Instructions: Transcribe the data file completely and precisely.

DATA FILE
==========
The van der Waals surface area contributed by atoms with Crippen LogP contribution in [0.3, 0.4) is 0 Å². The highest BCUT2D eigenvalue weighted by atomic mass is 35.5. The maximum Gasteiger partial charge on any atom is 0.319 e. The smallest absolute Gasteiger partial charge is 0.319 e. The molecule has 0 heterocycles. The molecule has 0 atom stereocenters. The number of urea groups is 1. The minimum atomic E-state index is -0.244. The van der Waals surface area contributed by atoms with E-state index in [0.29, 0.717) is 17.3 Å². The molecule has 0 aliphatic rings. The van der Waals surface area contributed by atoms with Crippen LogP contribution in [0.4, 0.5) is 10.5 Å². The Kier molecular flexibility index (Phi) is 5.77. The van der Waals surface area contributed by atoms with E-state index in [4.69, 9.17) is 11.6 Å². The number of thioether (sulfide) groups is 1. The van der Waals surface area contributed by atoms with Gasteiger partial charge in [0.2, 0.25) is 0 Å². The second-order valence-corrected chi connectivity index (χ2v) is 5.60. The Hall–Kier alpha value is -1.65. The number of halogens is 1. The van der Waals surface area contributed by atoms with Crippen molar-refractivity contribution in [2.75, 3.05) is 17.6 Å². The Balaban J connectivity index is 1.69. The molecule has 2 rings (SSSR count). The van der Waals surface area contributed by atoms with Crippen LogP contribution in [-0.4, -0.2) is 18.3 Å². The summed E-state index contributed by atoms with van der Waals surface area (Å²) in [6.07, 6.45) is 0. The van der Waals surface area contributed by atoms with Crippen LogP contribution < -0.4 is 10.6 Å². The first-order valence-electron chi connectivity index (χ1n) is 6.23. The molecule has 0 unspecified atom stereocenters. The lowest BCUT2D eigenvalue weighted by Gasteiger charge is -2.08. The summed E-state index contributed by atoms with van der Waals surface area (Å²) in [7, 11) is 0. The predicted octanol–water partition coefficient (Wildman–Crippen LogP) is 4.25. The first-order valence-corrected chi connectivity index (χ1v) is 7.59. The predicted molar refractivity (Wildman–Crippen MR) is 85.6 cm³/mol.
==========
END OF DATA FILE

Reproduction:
The van der Waals surface area contributed by atoms with Crippen LogP contribution in [0.3, 0.4) is 0 Å². The highest BCUT2D eigenvalue weighted by atomic mass is 35.5. The maximum Gasteiger partial charge on any atom is 0.319 e. The smallest absolute Gasteiger partial charge is 0.319 e. The molecule has 0 heterocycles. The molecule has 0 atom stereocenters. The number of urea groups is 1. The minimum atomic E-state index is -0.244. The van der Waals surface area contributed by atoms with E-state index in [0.29, 0.717) is 17.3 Å². The molecule has 0 aliphatic rings. The van der Waals surface area contributed by atoms with Crippen LogP contribution in [0.4, 0.5) is 10.5 Å². The Kier molecular flexibility index (Phi) is 5.77. The van der Waals surface area contributed by atoms with E-state index in [4.69, 9.17) is 11.6 Å². The number of thioether (sulfide) groups is 1. The van der Waals surface area contributed by atoms with Gasteiger partial charge in [0.2, 0.25) is 0 Å². The second-order valence-corrected chi connectivity index (χ2v) is 5.60. The Hall–Kier alpha value is -1.65. The number of halogens is 1. The van der Waals surface area contributed by atoms with Crippen molar-refractivity contribution in [2.75, 3.05) is 17.6 Å². The Balaban J connectivity index is 1.69. The molecule has 2 rings (SSSR count). The van der Waals surface area contributed by atoms with Crippen LogP contribution in [-0.4, -0.2) is 18.3 Å². The summed E-state index contributed by atoms with van der Waals surface area (Å²) in [6.07, 6.45) is 0. The van der Waals surface area contributed by atoms with Crippen LogP contribution < -0.4 is 10.6 Å². The first-order valence-electron chi connectivity index (χ1n) is 6.23. The molecule has 0 unspecified atom stereocenters. The lowest BCUT2D eigenvalue weighted by Gasteiger charge is -2.08. The summed E-state index contributed by atoms with van der Waals surface area (Å²) in [7, 11) is 0. The predicted octanol–water partition coefficient (Wildman–Crippen LogP) is 4.25. The first-order valence-corrected chi connectivity index (χ1v) is 7.59. The predicted molar refractivity (Wildman–Crippen MR) is 85.6 cm³/mol.